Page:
While our jobs primarily give us financial independence, they can also be a source of pride. Arthritis can make our jobs more difficult, thus taking a personal toll that stretches beyond joint pain.

The Office

While sitting in a chair for a good portion of a day might seem easy to some, it's not so simple for many people with arthritis. Because regular movement is ideal for keeping joints limber and mobile, an eight-hour workday stuck in a cubicle is counterproductive to the healing process.

Here are some tips to making the 9 to 5 as pain-free as possible:

  • Sit up straight: You can almost hear your mother's voice saying it, but guess what? Mom was right. Sitting up straight keeps the spine aligned properly, prevents lower back pain, and keeps your neck from straining.
  • Scoot your keyboard forward: The farther away your keyboard is, the more you have to lean to reach it. That means adding unnecessary strain on your neck, shoulders, and arms. Keep your keyboard at a comfortable distance so your arms can rest easily on your desk while you sit up straight.
  • Use some devices: Use an orthopedic chair, a keyboard rest, or even a small pillow in your chair to get the most comfort out of your workplace.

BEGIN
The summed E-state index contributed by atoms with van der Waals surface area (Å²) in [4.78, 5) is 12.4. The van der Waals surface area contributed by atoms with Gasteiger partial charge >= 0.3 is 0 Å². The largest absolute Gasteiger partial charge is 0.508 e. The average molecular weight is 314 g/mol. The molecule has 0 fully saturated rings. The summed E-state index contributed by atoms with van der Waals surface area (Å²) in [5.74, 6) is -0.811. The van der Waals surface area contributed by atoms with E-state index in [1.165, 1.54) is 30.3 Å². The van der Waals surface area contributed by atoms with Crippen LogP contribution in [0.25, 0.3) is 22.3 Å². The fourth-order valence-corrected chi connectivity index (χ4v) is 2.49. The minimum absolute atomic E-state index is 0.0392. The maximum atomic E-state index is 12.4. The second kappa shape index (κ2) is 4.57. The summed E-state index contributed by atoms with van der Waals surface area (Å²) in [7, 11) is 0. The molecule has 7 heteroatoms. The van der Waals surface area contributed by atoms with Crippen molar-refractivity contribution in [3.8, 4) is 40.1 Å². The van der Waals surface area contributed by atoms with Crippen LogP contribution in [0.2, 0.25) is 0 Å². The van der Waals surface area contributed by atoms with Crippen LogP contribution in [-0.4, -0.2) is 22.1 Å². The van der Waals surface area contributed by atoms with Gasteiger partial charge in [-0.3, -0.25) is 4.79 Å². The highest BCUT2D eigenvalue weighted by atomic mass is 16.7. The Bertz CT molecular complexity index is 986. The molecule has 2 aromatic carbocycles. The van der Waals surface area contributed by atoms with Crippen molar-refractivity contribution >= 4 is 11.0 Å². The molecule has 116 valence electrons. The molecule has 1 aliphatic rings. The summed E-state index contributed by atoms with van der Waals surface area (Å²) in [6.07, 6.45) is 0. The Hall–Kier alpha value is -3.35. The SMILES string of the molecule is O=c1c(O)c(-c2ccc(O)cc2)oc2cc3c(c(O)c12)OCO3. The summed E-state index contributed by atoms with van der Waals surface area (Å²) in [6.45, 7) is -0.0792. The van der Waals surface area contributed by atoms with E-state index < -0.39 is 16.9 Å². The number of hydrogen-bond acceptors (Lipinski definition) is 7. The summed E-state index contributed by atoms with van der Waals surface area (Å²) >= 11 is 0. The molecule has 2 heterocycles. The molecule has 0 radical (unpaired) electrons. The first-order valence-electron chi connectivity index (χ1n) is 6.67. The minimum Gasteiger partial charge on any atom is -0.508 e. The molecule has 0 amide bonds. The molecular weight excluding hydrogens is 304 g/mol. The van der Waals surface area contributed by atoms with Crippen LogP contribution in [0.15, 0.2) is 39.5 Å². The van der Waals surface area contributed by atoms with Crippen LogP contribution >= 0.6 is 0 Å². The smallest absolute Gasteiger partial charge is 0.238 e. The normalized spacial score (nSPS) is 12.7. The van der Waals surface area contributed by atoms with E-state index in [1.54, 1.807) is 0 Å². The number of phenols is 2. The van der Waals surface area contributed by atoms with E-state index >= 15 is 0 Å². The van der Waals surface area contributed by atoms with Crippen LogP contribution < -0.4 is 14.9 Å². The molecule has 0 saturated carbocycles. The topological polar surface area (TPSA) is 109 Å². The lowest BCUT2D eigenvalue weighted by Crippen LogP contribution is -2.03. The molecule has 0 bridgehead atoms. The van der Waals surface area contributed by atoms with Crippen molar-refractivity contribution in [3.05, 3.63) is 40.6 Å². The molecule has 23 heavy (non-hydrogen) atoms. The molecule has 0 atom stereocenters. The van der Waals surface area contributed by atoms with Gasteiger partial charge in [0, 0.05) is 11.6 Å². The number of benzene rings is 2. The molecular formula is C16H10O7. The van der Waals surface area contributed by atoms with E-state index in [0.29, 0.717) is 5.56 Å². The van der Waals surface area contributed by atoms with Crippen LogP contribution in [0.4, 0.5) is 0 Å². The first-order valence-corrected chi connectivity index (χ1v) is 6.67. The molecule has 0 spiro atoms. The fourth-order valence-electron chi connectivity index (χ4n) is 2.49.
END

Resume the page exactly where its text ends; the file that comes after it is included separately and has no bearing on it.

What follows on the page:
• Get up and walk around: The water cooler might be the place for gossip, but getting up and getting a glass of water—or walking over to a co-workers desk instead of sending an e-mail—incorporates some movement in an otherwise sedentary lifestyle.
  • Move while sitting: Simply extending your legs every once in a while can prevent knees from stiffening. Don't be afraid of fidgeting—it's good for your arthritis.

On Your Feet

Working the coffee counter, the line in a kitchen, or anywhere else you stand for long periods of time is filled with repetitive moments that can be damaging to joints just as much as inactivity can. While activity is important for arthritis patients, getting relief when the pain is too much to bear can sometimes be difficult for some jobs.

Here are some tips to keeping movement to a minimum when you're doing it all day long:

  • Stay organized: Keep what you need the closest to you, whether it be tools, paperwork, or whatever you use the most. While movement is important, unnecessary stretching and pulling could tire you out quicker than you want.
  • Lift smart: Injuries from improper lifting are common ways to put anyone out of work, whether they have arthritis or not. People with arthritis need to be especially careful when lifting because of the deterioration and inflammation caused by arthritis. Ask for help, use a back brace, or do whatever you see fit to prevent injury to muscles and joints.
  • Move: Standing in one position all day can increase stiffness. If you stand all day, look for an excuse to bend your knees. Stooping down for a second gives the knees a chance to release built-up pressure from standing up all day.

Break Time

No matter if you're working a six- or 12-hour shift, break time often feels sacred. Not only is it a mental break, but it's a great opportunity to recharge physically.